Source: Flickr User TheNickster
Why is that? San Francisco Chronicle food editor Michael Bauer maintains it isn't just because burgers have mass appeal. They also have something important: incredible profit margins.
There's a burger spot in every corner of the country helmed by star chefs from Hubert Keller to Bobby Flay. It's hard to know whether these burger bars are excessive — or simply meeting consumer demand. Do celebrity chef burger joints appeal to you?
Source: Flickr User tomcensani
I know you come here for your daily Savvy news, but I'm wondering where else you go. Every day, I comb through the business section of many news sites like Wall Street Journal, New York Times, Bloomberg, to name a few. I know sometimes the material can be a little dry, but since the major economic downturn, I can't help feeling that this type of news is more relevant than ever. Do your eyes glaze over the business section on these sites or are you an avid reader of finance news?
Could bread baked from scratch soon become an antiquated craft? In Germany, bakers fear it already has. Supermarket Aldi Süd has over 600 backofens, or bread "baking ovens," vending machines that boast the slogan "fresh out of the oven — direct into the bag."
According to The Wall Street Journal, the German grocery chain plans to roll them out in all of its 1,780 outlets. The machines boast speed and efficiency, dispensing warm bread by heating already-shaped, partially baked dough in seconds for less than it costs to buy a pack of gum.
But in Germany, where the average citizen consumes 192 pounds of bread a year and bakers train for a minimum of three years, bakers are up in arms. The German Bakers' Confederation is seeking legal recourse, accusing Aldi Süd of deceptive advertising.
It will be interesting to see if Aldi expands its concept to North America, although I'm not sure the automat has staying power in the US. Still, there's no denying the convenience and affordability factor. Do you think bread vending machines could take off stateside?
Source: Flickr User David Boyle
Facebook's privacy practices have been a constant source of fodder for a while now, and although the company has put new security features in place, it seems that still may not be enough to keep your information private from advertisers.We've told you before that your personal data could be collected by the applications you and your friends use if you aren't careful with your privacy settings, but new findings by the Wall Street Journal say that even if your Facebook account is set to be completely private, your details (like name and location) could still be accessed by advertisers through popular applications like FarmVille, Cafe World and Texas Hold 'Em.
Find out more, including what Facebook is doing about it after the break.
This marks an end to the Apple-AT&T exclusivity, and the timing correlates perfectly with Verizon's new tiered data plans. Additionally, sources tell the WSJ that the fifth-generation iPhone is already in the works, which comes as no surprise as Apple releases a new model every Summer. Face it — the iPhone is like fashion. It's never "done."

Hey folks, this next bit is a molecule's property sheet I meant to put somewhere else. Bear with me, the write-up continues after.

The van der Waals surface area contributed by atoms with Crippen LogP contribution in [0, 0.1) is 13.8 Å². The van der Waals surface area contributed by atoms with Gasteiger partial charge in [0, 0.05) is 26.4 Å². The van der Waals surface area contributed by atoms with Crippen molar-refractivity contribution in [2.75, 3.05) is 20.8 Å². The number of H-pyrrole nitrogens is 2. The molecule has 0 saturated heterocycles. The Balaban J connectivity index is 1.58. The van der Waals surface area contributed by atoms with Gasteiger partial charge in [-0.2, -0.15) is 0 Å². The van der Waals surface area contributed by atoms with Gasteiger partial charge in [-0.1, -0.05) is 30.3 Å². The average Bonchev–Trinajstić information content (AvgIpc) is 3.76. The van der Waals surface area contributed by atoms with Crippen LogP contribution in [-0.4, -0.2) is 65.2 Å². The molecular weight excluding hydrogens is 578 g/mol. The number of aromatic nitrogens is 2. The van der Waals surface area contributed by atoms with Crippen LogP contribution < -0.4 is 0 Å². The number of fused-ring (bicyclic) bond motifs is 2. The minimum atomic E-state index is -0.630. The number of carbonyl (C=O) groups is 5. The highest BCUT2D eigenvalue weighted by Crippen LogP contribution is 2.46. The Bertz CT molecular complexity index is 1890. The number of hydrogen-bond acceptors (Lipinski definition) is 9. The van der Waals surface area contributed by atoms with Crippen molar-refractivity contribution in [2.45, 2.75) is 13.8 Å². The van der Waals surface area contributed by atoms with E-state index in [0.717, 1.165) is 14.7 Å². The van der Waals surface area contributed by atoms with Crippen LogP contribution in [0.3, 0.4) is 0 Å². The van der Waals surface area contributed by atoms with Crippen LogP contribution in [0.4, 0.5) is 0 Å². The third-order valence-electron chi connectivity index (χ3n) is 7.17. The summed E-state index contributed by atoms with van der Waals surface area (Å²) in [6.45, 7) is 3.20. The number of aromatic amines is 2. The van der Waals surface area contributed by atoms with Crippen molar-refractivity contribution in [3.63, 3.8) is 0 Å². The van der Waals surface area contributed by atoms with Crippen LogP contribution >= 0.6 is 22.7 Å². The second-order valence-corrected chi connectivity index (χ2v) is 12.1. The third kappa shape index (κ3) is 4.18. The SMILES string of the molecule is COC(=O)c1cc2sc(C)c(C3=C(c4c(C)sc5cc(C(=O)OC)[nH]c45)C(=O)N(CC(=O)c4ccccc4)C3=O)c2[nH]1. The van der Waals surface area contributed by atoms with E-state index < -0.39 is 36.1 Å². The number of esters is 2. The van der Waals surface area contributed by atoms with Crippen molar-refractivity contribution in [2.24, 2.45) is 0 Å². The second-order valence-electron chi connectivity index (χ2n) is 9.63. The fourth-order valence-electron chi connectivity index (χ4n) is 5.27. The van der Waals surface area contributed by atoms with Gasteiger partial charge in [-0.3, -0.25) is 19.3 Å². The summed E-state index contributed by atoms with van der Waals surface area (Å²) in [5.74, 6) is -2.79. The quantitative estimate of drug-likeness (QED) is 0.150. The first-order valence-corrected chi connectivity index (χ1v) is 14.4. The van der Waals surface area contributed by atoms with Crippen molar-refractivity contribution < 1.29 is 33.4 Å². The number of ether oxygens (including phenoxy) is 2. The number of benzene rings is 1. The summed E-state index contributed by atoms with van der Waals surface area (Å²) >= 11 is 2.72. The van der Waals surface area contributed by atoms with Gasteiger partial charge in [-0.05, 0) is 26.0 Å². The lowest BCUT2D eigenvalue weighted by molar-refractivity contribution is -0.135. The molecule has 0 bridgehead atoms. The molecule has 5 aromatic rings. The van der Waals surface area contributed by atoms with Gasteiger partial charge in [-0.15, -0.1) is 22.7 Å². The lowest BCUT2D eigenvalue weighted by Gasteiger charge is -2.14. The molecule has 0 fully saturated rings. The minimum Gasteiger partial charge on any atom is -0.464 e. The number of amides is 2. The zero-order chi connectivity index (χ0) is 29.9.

They're loving it! The mega rich can dine in the finest restaurants and sip on the most extravagant wines, but apparently all they want is a good ol' cheeseburger. Or at least, that's the trend we're seeing now as the result of the recession.
According to a study by American Express, "ultra-affluent" customers have increased their fast food budget by 24 percent, reports The Wall Street Journal. In comparison, the rest of the firm's US customers increased their junk food spending by only eight percent. The "ultra-affluent" category includes people who spend more than $7,000 per month and earn a certain income level.
Keith Gutsell, an IT risk manager at a Chicago bank, says eating these quick service meals helps him feel more thrifty. "Subconsciously, I think I'm saving money by spending less on food, but my spending somewhere else must be going up, because the amount on my credit card is not going down," he says.
Although eating cheap meals on the go will save them big bucks now, it will result in higher medical bills in the long run. Have you been consuming more fast food to save money like the fabulously wealthy?
"To many people, it doesn't matter much who calls or what they want. What matters is that the call reflects our existence back upon us. They wanted us, and that is an emergency. Because we won't feel truly wanted again until the next email, text or call."
While her article is mainly about using technology to feed one's ego, her points are interesting. Foursquare, Twitter, Facebook, Loopt . . . all provide a medium for potential oversharing. Does having a mile-long contact list make us any more connected than we already are? Or does it actually isolate us from person-to-person interactions that seem to be sadly fewer and farther between?